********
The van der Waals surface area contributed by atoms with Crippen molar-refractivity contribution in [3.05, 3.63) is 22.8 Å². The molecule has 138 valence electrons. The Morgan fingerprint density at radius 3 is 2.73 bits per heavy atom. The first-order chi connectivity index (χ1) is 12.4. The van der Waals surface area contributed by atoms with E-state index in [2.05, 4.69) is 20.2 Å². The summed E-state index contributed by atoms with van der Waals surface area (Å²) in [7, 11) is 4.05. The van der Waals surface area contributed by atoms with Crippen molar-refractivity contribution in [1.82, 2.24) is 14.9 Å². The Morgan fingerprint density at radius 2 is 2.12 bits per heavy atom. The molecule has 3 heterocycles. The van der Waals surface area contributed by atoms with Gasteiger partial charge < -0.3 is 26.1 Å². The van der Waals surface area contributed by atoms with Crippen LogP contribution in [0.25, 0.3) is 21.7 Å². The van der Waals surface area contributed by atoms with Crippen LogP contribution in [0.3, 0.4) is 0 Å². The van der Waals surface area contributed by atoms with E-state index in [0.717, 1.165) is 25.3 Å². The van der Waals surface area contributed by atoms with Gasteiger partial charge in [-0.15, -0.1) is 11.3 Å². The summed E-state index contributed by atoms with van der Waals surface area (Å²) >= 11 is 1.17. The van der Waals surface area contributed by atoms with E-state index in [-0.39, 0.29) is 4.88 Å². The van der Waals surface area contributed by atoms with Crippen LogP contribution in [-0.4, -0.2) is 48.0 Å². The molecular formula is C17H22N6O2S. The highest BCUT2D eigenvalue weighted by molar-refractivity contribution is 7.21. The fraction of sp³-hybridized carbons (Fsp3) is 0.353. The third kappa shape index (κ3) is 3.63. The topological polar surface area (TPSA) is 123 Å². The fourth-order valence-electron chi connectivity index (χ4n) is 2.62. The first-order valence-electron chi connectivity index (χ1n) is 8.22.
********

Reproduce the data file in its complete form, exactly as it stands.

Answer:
The van der Waals surface area contributed by atoms with Crippen molar-refractivity contribution in [3.05, 3.63) is 22.8 Å². The molecule has 138 valence electrons. The Morgan fingerprint density at radius 3 is 2.73 bits per heavy atom. The first-order chi connectivity index (χ1) is 12.4. The van der Waals surface area contributed by atoms with E-state index in [2.05, 4.69) is 20.2 Å². The summed E-state index contributed by atoms with van der Waals surface area (Å²) in [7, 11) is 4.05. The van der Waals surface area contributed by atoms with Crippen molar-refractivity contribution in [1.82, 2.24) is 14.9 Å². The Morgan fingerprint density at radius 2 is 2.12 bits per heavy atom. The molecule has 3 heterocycles. The van der Waals surface area contributed by atoms with Gasteiger partial charge < -0.3 is 26.1 Å². The van der Waals surface area contributed by atoms with Crippen LogP contribution in [0.25, 0.3) is 21.7 Å². The van der Waals surface area contributed by atoms with Crippen LogP contribution in [0.3, 0.4) is 0 Å². The van der Waals surface area contributed by atoms with E-state index in [0.717, 1.165) is 25.3 Å². The van der Waals surface area contributed by atoms with Gasteiger partial charge in [-0.15, -0.1) is 11.3 Å². The summed E-state index contributed by atoms with van der Waals surface area (Å²) >= 11 is 1.17. The van der Waals surface area contributed by atoms with E-state index in [-0.39, 0.29) is 4.88 Å². The van der Waals surface area contributed by atoms with Crippen LogP contribution in [-0.4, -0.2) is 48.0 Å². The molecular formula is C17H22N6O2S. The highest BCUT2D eigenvalue weighted by molar-refractivity contribution is 7.21. The fraction of sp³-hybridized carbons (Fsp3) is 0.353. The third kappa shape index (κ3) is 3.63. The topological polar surface area (TPSA) is 123 Å². The fourth-order valence-electron chi connectivity index (χ4n) is 2.62. The first-order valence-electron chi connectivity index (χ1n) is 8.22.